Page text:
Swallow, by Scottish playwright Stef Smith, was first seen at the Edinburgh Festival in 2015. This American premiere is produced by Inis Nua Theatre Company (which specializes in works from England, Wales, Ireland and Scotland) and dazzles in its simplicity. The convincing acting, streamlined set. and compelling script make for a refreshing evening of theatre.
There are only three characters: Anna (Corinna Burns), Rebecca (Felicia Leicht), and Sam (Samy el-Noury), all of whom have personal issues to confront and resolve. Anna has been a recluse in her apartment for two years, and her imagination runs wildly and destructively. Rebecca feels insecure, dejected and depressed due to her former relationship with her ex, Christopher. Sam, who was born Samantha, is transgender and struggles to definitively be himself.
The superb performances by all three actors are delivered with Scottish accents. Claire Moyer is the stage director and Leonard Kelly is the dialect coach. The characters switch back and forth between monologues and direct conversation. There is considerable symbolism in Anna’s speech, which gives a poetic feel to the play. Corinna Burns, as Anna, deserves extra mention and praise. Anna is both funny and tragic. In addition, she is a difficult character to interpret believably since her actions and ranting sound like someone who is mentally ill, but she has not completely lost touch with reality. There is a thread of sanity still there. The humor in her discourse lightens the mood but not the seriousness of her mental state. Rebecca and Sam have their problems too, but both appear to be in command of their faculties and do engage with the world outside their flats.
Each character is utterly unique, and the differences between them are enhanced by their positions on stage, as well as their gestures and movements. For example, Moyer places Anna on a raised platform meant to represent her flat. This vantage point — of being higher and very visible to the audience, yet “invisible” to the other characters (and the rest of their world) — ironically helps construct and reinforce the recluse’s isolation.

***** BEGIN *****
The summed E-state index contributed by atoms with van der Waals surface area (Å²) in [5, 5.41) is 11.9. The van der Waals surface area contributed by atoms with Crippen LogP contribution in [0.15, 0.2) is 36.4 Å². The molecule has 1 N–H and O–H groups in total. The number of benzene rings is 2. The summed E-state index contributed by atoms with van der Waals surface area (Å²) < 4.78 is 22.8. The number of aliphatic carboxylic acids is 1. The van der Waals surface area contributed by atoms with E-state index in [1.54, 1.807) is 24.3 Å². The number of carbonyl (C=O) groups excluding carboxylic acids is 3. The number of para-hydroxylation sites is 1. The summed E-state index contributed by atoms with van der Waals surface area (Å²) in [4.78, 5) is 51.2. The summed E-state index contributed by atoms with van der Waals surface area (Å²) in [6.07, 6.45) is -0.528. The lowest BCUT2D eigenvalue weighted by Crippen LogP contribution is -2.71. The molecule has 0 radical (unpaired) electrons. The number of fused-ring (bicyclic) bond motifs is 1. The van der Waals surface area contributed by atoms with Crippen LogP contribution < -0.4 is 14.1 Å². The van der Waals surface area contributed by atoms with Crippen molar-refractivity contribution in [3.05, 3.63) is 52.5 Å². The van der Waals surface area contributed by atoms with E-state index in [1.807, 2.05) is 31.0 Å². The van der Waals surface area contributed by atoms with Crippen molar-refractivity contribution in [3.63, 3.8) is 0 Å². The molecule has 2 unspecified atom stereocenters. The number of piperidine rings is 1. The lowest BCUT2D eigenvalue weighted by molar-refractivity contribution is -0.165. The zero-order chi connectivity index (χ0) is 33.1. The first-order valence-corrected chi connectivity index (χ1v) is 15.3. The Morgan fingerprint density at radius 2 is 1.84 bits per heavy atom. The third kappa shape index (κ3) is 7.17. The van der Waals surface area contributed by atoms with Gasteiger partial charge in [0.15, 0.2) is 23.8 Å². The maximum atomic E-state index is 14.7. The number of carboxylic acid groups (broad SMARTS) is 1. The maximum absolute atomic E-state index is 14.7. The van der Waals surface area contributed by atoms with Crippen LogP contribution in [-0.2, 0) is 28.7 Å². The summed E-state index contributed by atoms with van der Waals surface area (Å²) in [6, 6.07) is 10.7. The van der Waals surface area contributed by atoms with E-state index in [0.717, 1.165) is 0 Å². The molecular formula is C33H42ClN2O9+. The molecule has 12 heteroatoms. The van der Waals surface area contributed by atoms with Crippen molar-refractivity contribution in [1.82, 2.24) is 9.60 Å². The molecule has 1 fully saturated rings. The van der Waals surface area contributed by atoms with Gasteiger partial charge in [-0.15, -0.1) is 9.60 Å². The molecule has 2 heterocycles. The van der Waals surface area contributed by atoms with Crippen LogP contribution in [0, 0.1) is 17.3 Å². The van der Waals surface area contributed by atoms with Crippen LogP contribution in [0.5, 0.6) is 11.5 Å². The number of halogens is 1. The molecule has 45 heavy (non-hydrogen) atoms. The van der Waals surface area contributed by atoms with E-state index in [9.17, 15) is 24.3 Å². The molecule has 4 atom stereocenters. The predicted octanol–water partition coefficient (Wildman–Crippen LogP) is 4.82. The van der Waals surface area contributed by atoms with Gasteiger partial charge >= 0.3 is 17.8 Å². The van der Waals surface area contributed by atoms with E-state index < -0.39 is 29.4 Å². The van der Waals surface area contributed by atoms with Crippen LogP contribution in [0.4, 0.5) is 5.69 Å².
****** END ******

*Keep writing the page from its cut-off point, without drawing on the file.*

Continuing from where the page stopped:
The set, designed by Meghan Jones, is plain and gray, yet attractive. It is abstract yet does not distract — it provides a clean and unobtrusive space for the ensemble and puts the focus on their acting. One can easily imagine what Anna’s apartment looks like, merely based on her monologues. And seeing Rebecca sitting on the steps is all that’s needed to convey that she is in her apartment on a lower floor. I did not miss a hyperrealistic set or props. Angela Coleman’s lighting and Natalia de la Torre’s informal costumes add to the play’s understated atmosphere.
Swallow is not to be missed by those interested in transgender issues, or by fans of contemporary British theatre. Note that on May 3rd, Inis Nua is presenting “Setting the Scene,” a pre-show discussion about the play’s themes.
Running Time: One hour and 15 minutes, with no intermission.
Swallow plays through May 14, 2017, at Inis Nua Theatre Company, performing at The Proscenium Theatre at The Drake — 302 South Hicks Street, in Philadelphia, PA. For tickets, call the box office at (215) 454-9776, or purchase them online.